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Land use impact on water quality in two river systems in South Africa

Ogden, Monika LU (2013) In LUMA-GIS Thesis GISM01 20131
Dept of Physical Geography and Ecosystem Science
Abstract
South Africa is a water-scarce country that is expected to face challenges with freshwater resources in the future. These concerns are not only related to the quantity of available water, but also to its quality. The country’s water is not always of an acceptable quality, and this is due to nutrient pollution caused by runoff from agricultural land, informal settlements, mines, industries and urban areas with inadequate water treatment systems. By analysing the land use of an area over time one can explore the link between different land use types and water quality within a region.

In order to explore change in land use over time, it is necessary to know what the land use was in history. In most cases, unless a study spans a large... (More)
South Africa is a water-scarce country that is expected to face challenges with freshwater resources in the future. These concerns are not only related to the quantity of available water, but also to its quality. The country’s water is not always of an acceptable quality, and this is due to nutrient pollution caused by runoff from agricultural land, informal settlements, mines, industries and urban areas with inadequate water treatment systems. By analysing the land use of an area over time one can explore the link between different land use types and water quality within a region.

In order to explore change in land use over time, it is necessary to know what the land use was in history. In most cases, unless a study spans a large number of years, such data are not available. However, satellite imagery and remote sensing can assist us in ‘looking back in time’. Satellites such as Landsat have been recording imagery of the world since 1984, making it possible to select an image of the time and place of interest. Using remote sensing in a geographic information system (GIS) these images can be classified into land cover and land use maps. The area of each land use type can then be calculated. Long-term water quality data collected by the government was used to explore the relationship of water quality parameters such as electrical conductivity, phosphates, nitrates and ammonium nitrogen, with land use types.

Two study sites were selected. The Duiwenhoks catchment area is in the Western Cape, in a temperate, all-year-rainfall climate, which was an established farming region of the country. The Mzimkulu catchment area is in the KwaZulu-Natal Province, in a subtropical, summer-rainfall climate, which was more rural in nature with more potential for change. The study spanned from 1984 to 2009.

Results
It was expected that land use would not change significantly in the Duiwenhoks catchment due it being so established with little room for change, and this was also the finding of the study. In contrast, it was expected, and shown, that the Mzimkulu catchment would show a significant change in land use. In fact, all land use types changed significantly in Mzimkulu, with the exception of urban areas. Rural areas increased the most. Although the urban increase was not statistically significant, both the urban and rural areas increased between 1990 and 1997. This corresponds with the end of Apartheid in 1994, and the resultant movement of people. The increase in population brought with it a need for more cultivated crops, and the traditional clearing of ground around houses to keep it bare, resulting in an expected increase in cultivated and bare areas.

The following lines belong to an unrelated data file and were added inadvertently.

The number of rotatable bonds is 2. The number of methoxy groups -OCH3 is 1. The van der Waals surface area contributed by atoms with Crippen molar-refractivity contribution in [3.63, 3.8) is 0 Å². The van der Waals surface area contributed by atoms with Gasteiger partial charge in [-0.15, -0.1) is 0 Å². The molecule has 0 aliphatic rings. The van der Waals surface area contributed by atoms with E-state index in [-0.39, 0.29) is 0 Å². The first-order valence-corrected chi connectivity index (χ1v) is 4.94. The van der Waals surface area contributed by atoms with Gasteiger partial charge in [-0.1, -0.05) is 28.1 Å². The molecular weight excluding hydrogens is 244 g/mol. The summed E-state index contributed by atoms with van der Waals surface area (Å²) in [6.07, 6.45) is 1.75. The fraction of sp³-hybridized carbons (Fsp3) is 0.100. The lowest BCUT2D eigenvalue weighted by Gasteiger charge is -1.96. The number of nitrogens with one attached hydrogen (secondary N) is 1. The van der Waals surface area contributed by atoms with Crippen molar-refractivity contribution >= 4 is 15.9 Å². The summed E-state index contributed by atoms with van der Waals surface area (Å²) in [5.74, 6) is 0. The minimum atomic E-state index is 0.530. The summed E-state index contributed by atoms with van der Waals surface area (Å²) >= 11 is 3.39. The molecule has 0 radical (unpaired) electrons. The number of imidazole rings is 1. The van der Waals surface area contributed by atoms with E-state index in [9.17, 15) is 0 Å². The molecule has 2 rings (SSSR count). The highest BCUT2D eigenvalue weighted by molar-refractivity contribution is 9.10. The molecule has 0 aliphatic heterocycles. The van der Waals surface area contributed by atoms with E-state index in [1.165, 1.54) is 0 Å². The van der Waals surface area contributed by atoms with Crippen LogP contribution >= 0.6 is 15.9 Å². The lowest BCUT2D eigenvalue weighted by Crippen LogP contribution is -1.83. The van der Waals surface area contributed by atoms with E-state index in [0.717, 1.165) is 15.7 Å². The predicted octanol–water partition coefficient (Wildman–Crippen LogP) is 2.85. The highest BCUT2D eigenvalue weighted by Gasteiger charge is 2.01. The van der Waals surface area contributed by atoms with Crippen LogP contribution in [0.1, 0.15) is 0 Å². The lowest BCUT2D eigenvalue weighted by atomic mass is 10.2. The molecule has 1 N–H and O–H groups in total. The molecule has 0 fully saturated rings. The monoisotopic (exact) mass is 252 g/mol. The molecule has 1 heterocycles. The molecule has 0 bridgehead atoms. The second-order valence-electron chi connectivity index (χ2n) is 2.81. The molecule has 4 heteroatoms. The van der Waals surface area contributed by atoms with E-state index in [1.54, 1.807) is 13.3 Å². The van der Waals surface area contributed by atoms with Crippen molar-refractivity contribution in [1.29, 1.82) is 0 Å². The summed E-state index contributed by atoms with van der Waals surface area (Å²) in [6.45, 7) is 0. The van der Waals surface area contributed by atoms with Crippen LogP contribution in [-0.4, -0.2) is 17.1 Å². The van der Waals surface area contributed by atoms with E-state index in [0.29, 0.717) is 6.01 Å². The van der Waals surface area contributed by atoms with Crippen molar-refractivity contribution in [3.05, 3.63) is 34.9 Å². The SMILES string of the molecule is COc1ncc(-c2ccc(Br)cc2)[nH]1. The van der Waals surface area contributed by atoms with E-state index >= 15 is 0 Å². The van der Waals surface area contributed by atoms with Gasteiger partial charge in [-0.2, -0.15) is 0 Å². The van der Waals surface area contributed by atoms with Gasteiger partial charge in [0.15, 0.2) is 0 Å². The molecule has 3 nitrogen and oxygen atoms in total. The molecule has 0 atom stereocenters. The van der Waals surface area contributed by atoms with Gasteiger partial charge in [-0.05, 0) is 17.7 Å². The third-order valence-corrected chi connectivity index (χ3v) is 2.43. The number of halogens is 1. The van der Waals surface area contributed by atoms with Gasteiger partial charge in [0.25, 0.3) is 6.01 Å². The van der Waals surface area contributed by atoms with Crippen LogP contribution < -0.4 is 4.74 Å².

Some correlations between land use and water quality were found. Electrical conductivity was found to increase with an increase in fynbos, wooded/savannah, cultivated crops, sugar cane, plantations, urban areas and rural areas. This shows that these land use types increased the total of dissolved salts in the water. Phosphates increased with plantations, bare ground and cultivated crops. Phosphates are linked to effluent and fertilisers. Nitrates increased with an increase in cultivated crops, sugar cane, rural areas and bare ground. Fertilisers are the main reason for an increase in nitrates, which corresponds nicely with the increase in crop farming in both catchment areas. Ammonium nitrogen was found to increase with an increase in bare ground, cultivated crops and urban areas. This is normally linked to sewerage and fertilisers, which can be explained by the increase in urban areas and the likelihood that waste water is not being treated sufficiently, as well as the increase in crops.

Conclusion
Remote sensing is a useful method to classify and analyse land use. Land use was found to change as expected in the selected areas, and water quality parameters showed the expected correlations with land use type. Using this information one can predict how water quality is likely to change in the future by predicting how land use will change, for example using climate change models. Water is our lifeblood, and if we can predict potential problems in advance, we could help avert serious problems with water quality in the future. (Less)
Abstract
South Africa is a water-scarce country that is expected to face challenges regarding freshwater resources in the future. This study aimed to identify the land cover in two different catchments and to analyse the water quality in relation to land cover data. The study shows that GIS and remote sensing can be successfully used as a tool in classifying land cover over time in order to use the results in analyses that aim to answer questions about variables related to changes in land cover.